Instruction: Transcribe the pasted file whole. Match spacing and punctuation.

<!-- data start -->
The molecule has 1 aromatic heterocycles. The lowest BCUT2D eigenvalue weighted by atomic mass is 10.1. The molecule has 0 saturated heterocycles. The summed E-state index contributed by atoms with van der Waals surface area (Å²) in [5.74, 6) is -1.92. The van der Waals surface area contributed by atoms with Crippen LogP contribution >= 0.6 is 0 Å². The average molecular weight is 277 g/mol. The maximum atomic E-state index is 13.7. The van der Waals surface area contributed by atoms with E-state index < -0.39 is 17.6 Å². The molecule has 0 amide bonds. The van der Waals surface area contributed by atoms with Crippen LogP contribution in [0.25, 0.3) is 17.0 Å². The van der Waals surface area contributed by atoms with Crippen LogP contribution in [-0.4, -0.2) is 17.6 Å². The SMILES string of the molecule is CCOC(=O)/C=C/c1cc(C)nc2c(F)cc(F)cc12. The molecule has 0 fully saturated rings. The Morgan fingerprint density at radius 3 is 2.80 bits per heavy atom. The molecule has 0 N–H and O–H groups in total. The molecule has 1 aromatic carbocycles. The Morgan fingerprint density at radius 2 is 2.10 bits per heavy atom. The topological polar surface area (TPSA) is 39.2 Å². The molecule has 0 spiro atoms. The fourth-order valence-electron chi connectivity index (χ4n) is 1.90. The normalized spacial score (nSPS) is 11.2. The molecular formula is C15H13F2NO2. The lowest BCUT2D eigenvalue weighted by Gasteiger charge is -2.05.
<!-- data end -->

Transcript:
The molecule has 1 aromatic heterocycles. The lowest BCUT2D eigenvalue weighted by atomic mass is 10.1. The molecule has 0 saturated heterocycles. The summed E-state index contributed by atoms with van der Waals surface area (Å²) in [5.74, 6) is -1.92. The van der Waals surface area contributed by atoms with Crippen LogP contribution >= 0.6 is 0 Å². The average molecular weight is 277 g/mol. The maximum atomic E-state index is 13.7. The van der Waals surface area contributed by atoms with E-state index < -0.39 is 17.6 Å². The molecule has 0 amide bonds. The van der Waals surface area contributed by atoms with Crippen LogP contribution in [0.25, 0.3) is 17.0 Å². The van der Waals surface area contributed by atoms with Crippen LogP contribution in [-0.4, -0.2) is 17.6 Å². The SMILES string of the molecule is CCOC(=O)/C=C/c1cc(C)nc2c(F)cc(F)cc12. The molecule has 0 fully saturated rings. The Morgan fingerprint density at radius 3 is 2.80 bits per heavy atom. The molecule has 0 N–H and O–H groups in total. The molecule has 1 aromatic carbocycles. The Morgan fingerprint density at radius 2 is 2.10 bits per heavy atom. The topological polar surface area (TPSA) is 39.2 Å². The molecule has 0 spiro atoms. The fourth-order valence-electron chi connectivity index (χ4n) is 1.90. The normalized spacial score (nSPS) is 11.2. The molecular formula is C15H13F2NO2. The lowest BCUT2D eigenvalue weighted by Gasteiger charge is -2.05.